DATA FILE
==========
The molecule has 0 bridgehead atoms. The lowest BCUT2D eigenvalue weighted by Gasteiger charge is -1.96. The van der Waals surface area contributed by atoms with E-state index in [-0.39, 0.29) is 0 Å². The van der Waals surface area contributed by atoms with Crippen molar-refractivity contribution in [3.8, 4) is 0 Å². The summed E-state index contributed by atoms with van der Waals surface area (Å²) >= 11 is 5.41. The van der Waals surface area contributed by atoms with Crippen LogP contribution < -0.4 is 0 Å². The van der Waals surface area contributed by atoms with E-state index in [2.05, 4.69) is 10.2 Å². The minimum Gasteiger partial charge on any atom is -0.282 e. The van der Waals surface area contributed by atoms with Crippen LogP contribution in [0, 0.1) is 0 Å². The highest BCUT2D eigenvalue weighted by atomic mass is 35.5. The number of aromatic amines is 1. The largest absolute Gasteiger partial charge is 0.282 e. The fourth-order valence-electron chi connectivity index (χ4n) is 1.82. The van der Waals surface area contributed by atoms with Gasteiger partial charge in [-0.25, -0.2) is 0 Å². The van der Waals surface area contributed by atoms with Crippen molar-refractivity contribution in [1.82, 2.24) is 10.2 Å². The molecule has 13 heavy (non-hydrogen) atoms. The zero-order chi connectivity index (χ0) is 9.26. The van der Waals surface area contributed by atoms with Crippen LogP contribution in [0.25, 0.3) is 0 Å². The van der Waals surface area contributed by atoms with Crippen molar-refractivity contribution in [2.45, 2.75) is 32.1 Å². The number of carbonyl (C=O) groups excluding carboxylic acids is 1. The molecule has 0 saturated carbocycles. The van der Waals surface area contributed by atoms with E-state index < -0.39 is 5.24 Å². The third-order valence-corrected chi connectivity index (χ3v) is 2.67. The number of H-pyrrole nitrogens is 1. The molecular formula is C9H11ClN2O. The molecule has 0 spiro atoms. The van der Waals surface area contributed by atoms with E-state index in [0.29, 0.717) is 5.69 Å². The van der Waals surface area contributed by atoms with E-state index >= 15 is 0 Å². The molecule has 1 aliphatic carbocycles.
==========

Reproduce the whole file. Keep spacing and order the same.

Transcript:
The molecule has 0 bridgehead atoms. The lowest BCUT2D eigenvalue weighted by Gasteiger charge is -1.96. The van der Waals surface area contributed by atoms with E-state index in [-0.39, 0.29) is 0 Å². The van der Waals surface area contributed by atoms with Crippen molar-refractivity contribution in [3.8, 4) is 0 Å². The summed E-state index contributed by atoms with van der Waals surface area (Å²) >= 11 is 5.41. The van der Waals surface area contributed by atoms with Crippen LogP contribution < -0.4 is 0 Å². The van der Waals surface area contributed by atoms with E-state index in [2.05, 4.69) is 10.2 Å². The minimum Gasteiger partial charge on any atom is -0.282 e. The van der Waals surface area contributed by atoms with Crippen LogP contribution in [0, 0.1) is 0 Å². The highest BCUT2D eigenvalue weighted by atomic mass is 35.5. The number of aromatic amines is 1. The largest absolute Gasteiger partial charge is 0.282 e. The fourth-order valence-electron chi connectivity index (χ4n) is 1.82. The van der Waals surface area contributed by atoms with Gasteiger partial charge in [-0.25, -0.2) is 0 Å². The van der Waals surface area contributed by atoms with Crippen molar-refractivity contribution in [1.82, 2.24) is 10.2 Å². The molecule has 13 heavy (non-hydrogen) atoms. The zero-order chi connectivity index (χ0) is 9.26. The van der Waals surface area contributed by atoms with Crippen LogP contribution in [0.25, 0.3) is 0 Å². The van der Waals surface area contributed by atoms with Crippen molar-refractivity contribution in [2.45, 2.75) is 32.1 Å². The number of carbonyl (C=O) groups excluding carboxylic acids is 1. The molecule has 0 saturated carbocycles. The van der Waals surface area contributed by atoms with E-state index < -0.39 is 5.24 Å². The third-order valence-corrected chi connectivity index (χ3v) is 2.67. The number of H-pyrrole nitrogens is 1. The molecular formula is C9H11ClN2O. The molecule has 0 spiro atoms. The van der Waals surface area contributed by atoms with E-state index in [0.29, 0.717) is 5.69 Å². The van der Waals surface area contributed by atoms with E-state index >= 15 is 0 Å². The molecule has 1 aliphatic carbocycles.